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The Ethics of Diet - A Catena
by Howard Williams M.A., 1883


Johann Christoph Friedrich von Schiller

Johann Friedrich Schiller. 1759-1805
(text from the Appendix of the 1st edition, 1883)

After Goethe the great of German Poets, began life as a surgeon in the army. In his twenty-second year he produced his first drama, Die Räuber ("The Robbers"). Some passages in it betrayed the "cloven hoof" of revolutionary, or at least democratic, bias, and he brought upon himself the displeasure of the sovereign Duke of Würtemberg, in consequence of which he was forced to leave Stuttgart. His principal damas are Wallenstein, Wilhelm tell, Die Jungfrau von Orleans, Maria Stuart, and Don Carlos, of which Wallenstein is, usually placed first in merit. Even greater than the dramatic power of Schiller is the genius of his ballad poetry, and in lyrical inspiration he is the equal of Goethe. Das Lied von der Glocke ("The Lay of the Bell"), one of his most widely-known ballads, is also one of the most beautiful of its kind.

In prose literature, his Briefe Philosophische ("Philosophical Letters"). and his correspondence with his great poetical rival, are the most interesting of his writings.

In Das Eleusische Fest ("The Eleusinian Feast") and Der Alpenjäger ("The Hunter of the Alps") are found to be the humanitarian sentiments as follow :- [William's only quoted the original German text, the English on the right is from the book and text below]

Schwelgend bei dem Siegemable
Findet sie die rohe Schaar
Und die blutgefüllte Schaale
Bringt man ihr zum Opfer dar

Aber schauernd, mit Entsetzen
Wendet sie sich weg und spricht :
'Blut'ge Tigermahle netzen
Eines Gottes Lippen nicht
Reine Opfer will er haben
Früchte, die der Herbest bescheert -
Mit des Feldes frommen gaben
Wird der Heilige verehrt.

Und sie nimmt die Wucht des Speeres
Aus des Jäger's rauher hand ;
Mit dem Schaft des Mordgewehres
Furchet sie den leichten Sand
Nimmt von ihres Kranzes Spitze
Einen Kern mit Kraft gefüllt,
Senkt ihn in die zarte Titze,
Und der Trieb des Keimes schwillt. (1)


Mit des Jammers Stummen Blicken
Fleht sie zu dem harten Mann,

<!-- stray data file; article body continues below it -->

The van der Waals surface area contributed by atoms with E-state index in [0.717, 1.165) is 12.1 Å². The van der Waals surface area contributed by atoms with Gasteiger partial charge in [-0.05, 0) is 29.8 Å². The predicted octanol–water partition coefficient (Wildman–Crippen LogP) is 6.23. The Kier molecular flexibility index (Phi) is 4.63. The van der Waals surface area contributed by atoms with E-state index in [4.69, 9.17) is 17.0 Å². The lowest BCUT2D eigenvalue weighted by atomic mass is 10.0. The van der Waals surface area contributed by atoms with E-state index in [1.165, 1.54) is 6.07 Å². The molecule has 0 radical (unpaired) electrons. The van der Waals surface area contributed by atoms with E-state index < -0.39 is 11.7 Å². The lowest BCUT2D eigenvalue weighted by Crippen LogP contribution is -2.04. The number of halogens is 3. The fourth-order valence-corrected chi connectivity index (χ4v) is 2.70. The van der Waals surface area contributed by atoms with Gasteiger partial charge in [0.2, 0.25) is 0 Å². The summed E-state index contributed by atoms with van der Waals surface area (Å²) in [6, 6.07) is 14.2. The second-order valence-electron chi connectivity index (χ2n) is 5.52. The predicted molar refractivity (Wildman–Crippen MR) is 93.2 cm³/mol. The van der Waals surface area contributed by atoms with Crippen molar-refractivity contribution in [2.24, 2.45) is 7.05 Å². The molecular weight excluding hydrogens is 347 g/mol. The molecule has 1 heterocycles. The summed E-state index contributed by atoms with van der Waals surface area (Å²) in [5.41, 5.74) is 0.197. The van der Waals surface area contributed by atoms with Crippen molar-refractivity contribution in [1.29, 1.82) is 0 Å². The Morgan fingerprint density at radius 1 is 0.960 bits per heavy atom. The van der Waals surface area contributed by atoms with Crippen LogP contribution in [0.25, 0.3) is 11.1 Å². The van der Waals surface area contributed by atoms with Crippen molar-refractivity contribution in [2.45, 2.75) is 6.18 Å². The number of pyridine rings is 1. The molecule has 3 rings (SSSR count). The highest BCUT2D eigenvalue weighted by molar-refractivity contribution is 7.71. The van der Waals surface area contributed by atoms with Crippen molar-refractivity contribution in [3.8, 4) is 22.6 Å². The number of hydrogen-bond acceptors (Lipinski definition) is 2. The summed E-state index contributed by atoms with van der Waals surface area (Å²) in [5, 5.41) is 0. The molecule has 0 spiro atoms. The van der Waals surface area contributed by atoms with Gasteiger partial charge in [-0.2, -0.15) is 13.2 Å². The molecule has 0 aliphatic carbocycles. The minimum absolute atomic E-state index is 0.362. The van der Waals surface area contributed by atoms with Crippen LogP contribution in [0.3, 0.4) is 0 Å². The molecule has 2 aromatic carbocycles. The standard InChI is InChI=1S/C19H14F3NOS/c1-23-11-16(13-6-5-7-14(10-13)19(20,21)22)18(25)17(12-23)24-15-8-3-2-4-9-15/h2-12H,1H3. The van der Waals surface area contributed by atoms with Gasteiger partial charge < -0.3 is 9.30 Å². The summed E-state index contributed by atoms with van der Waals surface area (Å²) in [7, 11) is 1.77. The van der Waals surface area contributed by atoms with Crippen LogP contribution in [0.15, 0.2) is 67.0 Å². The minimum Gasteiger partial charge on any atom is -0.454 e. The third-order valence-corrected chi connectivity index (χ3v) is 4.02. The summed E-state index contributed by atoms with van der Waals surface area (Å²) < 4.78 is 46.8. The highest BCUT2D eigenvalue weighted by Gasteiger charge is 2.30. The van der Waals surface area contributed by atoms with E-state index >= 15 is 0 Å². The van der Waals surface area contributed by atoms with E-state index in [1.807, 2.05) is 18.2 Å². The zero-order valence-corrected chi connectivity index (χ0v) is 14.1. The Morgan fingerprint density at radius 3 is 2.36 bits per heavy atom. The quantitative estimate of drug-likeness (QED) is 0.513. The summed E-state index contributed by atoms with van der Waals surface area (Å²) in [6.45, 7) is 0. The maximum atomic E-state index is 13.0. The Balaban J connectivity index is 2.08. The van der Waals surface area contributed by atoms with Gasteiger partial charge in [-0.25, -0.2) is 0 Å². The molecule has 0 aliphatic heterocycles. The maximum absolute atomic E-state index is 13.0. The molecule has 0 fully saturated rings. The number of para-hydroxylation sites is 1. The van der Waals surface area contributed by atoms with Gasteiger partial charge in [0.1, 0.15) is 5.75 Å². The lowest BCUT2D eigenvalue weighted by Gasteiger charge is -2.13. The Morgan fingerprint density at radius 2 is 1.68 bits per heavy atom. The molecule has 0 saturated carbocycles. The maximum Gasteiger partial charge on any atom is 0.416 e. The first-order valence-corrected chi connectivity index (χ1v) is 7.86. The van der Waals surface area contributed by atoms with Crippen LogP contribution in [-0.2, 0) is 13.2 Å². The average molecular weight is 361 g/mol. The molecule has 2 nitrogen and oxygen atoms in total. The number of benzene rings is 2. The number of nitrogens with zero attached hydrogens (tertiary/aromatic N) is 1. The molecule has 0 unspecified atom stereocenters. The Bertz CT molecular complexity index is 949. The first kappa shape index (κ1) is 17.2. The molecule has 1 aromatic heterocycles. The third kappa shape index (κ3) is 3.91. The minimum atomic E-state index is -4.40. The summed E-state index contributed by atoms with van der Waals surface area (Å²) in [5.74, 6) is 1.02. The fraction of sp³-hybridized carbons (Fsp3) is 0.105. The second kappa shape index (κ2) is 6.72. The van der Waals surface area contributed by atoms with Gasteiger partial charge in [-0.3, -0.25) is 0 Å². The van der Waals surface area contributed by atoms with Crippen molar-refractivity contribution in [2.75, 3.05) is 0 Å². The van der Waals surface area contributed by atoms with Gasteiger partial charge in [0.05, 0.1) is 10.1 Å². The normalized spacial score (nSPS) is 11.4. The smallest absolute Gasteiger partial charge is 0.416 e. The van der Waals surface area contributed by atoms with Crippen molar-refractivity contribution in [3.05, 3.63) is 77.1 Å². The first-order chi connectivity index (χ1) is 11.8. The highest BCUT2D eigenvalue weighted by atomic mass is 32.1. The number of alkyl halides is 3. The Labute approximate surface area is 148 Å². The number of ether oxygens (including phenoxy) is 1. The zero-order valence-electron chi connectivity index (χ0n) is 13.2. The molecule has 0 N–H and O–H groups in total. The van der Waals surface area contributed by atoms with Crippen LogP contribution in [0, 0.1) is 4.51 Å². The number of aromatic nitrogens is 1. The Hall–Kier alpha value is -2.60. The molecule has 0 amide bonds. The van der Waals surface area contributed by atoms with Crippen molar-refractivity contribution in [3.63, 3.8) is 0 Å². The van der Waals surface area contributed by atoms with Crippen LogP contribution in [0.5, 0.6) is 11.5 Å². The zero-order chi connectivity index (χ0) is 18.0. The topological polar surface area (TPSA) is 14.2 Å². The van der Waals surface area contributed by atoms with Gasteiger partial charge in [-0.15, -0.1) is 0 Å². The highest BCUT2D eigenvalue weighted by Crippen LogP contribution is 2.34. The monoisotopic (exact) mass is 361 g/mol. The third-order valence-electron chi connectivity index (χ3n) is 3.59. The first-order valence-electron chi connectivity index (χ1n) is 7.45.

Fleht umsonst, denn loszudrücken,
Legt er schon den Bogen an ;
Plötzlich aus der Felsenspalte
Tritt der Geist, der Bergesalte.

Und mit seinen Götterhänden
Schützt er das gequälte Thier ;
"Musst du Tod und Jammer senden,"
Ruft er, "bis herauf zu mir ?
Raum für Alle hat die Erde ;
'Was verfolgst du meine Heerde?" (2)

There she finds the concourse rude
In their glad feast revelling,
And the chalice filled with blood
As a sacrifice they bring.

But she turns her face away,
Horror-struck, and speaks the while
"Bloody tiger-feasts ne'er may
Of a god the lips defile,
He needs victims free from stain,
Fruits matured by autumn's sun;
With the pure gifts of the plain
Honored is the Holy One!"

And she takes the heavy shaft
From the hunter's cruel hand;
With the murderous weapon's haft
Furrowing the light-strown sand,--
Takes from out her garland's crown,
Filled with life, one single grain,
Sinks it in the furrow down,
And the germ soon swells amain.


At this man of stone she glances
With silent looks so full of woe,
But in vain ; for he is ready
To let his deadly arrow go.
Instant from his cavern doors
Th' ancient mountain spirit soars.

And with godlike hand he guarded
This tortured creature from the foe.
"To my house must you be sending
"Death's darts," cried he, "and lasting woe ?
"Room on earth for every one,
"Why not let my flocks alone?

    Footnotes

    1. Die Elusische Fest
    2. Der Alpenjäger. See also Goethe-Italienische Reise, XXIII. 42; Aus Meinem Leben, XXIV Werther's Leiden ; Brief 12
  • Schiller's "The song of the bell"; and other poems (PDF 3mb) Trans. Thomas C. Zimmerman, pub. Pennsylvania, 1896 - contains Der Alpenjäger ("The Hunter of the Alps") in both German and English,
    - but not the other poem - see below for a full translation:
 

Howard Williams, The Ethics of Diet - index

The Eleusinian Festival by Friedrich von Schiller

Wreathe in a garland the corn's golden ear!
With it, the Cyane blue intertwine
Rapture must render each glance bright and clear,
For the great queen is approaching her shrine,--
She who compels lawless passions to cease,
Who to link man with his fellow has come,
And into firm habitations of peace
Changed the rude tents' ever-wandering home.

Shyly in the mountain-cleft
Was the Troglodyte concealed;
And the roving Nomad left,
Desert lying, each broad field.
With the javelin, with the bow,
Strode the hunter through the land;
To the hapless stranger woe,
Billow-cast on that wild strand!

When, in her sad wanderings lost,
Seeking traces of her child,
Ceres hailed the dreary coast,
Ah, no verdant plain then smiled!
That she here with trust may stay,
None vouchsafes a sheltering roof;
Not a temple's columns gay
Give of godlike worship proof.

Fruit of no propitious ear
Bids her to the pure feast fly;
On the ghastly altars here
Human bones alone e'er dry.
Far as she might onward rove,
Misery found she still in all,
And within her soul of love,
Sorrowed she o'er man's deep fall.

"Is it thus I find the man
To whom we our image lend,
Whose fair limbs of noble span
Upward towards the heavens ascend?
Laid we not before his feet
Earth's unbounded godlike womb?
Yet upon his kingly seat
Wanders he without a home?"

"Does no god compassion feel?
Will none of the blissful race,
With an arm of miracle,
Raise him from his deep disgrace?
In the heights where rapture reigns
Pangs of others ne'er can move;